Cytogenetic deletions are almost always associated with phenotypic abnormality and are very rarely transmitted. We have located a hitherto undescribed, familial deletion involving the region 11q14.3-->q21 in five individuals in a three-generation kindred. Four of the deletion carriers show no phenotypic abnormality; the other, who is the proband, was investigated for short stature and poor academic progress. In view of the apparent innocuous nature of this genetic imbalance, the deletion was investigated in detail to determine its size (3.6 Mb) and location with reference to molecular markers and genetic content. The deleted region is described by a contig of 37 BACS including the flanking regions, which we have assembled. Several possible contributory factors are considered, which might explain the lack of clinical significance of this large deletion. It is notable that there are few genes in this region and none have known functions. All most likely have copies elsewhere in the genome and a number of other hypothetical genes appear to be members of certain gene families, i.e. none is unique. Part of the region (1 Mb) is also duplicated at the pericentromeric region 11p11. Given the very low proportion of the genome occupied by single copy genes and their uneven distribution, regions such as this, which appear to be functionally haplosufficient, may be more common than hitherto recognised.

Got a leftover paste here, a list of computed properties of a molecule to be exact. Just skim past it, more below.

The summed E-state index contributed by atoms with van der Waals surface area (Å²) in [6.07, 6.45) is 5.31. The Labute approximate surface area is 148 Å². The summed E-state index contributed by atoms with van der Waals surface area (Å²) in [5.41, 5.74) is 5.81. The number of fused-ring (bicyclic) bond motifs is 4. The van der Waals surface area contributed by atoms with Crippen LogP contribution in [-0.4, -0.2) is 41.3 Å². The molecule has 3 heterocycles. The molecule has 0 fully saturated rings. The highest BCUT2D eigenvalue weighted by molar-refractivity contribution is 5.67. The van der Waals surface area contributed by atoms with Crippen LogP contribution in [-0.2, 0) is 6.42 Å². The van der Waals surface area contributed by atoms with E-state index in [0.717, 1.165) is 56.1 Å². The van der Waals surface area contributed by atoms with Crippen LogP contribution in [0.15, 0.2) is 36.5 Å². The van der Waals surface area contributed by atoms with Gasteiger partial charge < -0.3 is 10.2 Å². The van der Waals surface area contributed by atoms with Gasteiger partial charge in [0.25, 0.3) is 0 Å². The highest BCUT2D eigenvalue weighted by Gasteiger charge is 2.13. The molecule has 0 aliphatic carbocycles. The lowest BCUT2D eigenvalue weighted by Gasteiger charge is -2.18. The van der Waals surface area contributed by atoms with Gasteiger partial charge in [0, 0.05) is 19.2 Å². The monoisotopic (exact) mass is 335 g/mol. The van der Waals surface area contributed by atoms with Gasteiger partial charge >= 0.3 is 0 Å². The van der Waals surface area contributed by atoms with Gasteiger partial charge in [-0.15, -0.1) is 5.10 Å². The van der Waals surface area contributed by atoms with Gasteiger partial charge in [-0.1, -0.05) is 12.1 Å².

Copyright 2002 S. Karger AG, Basel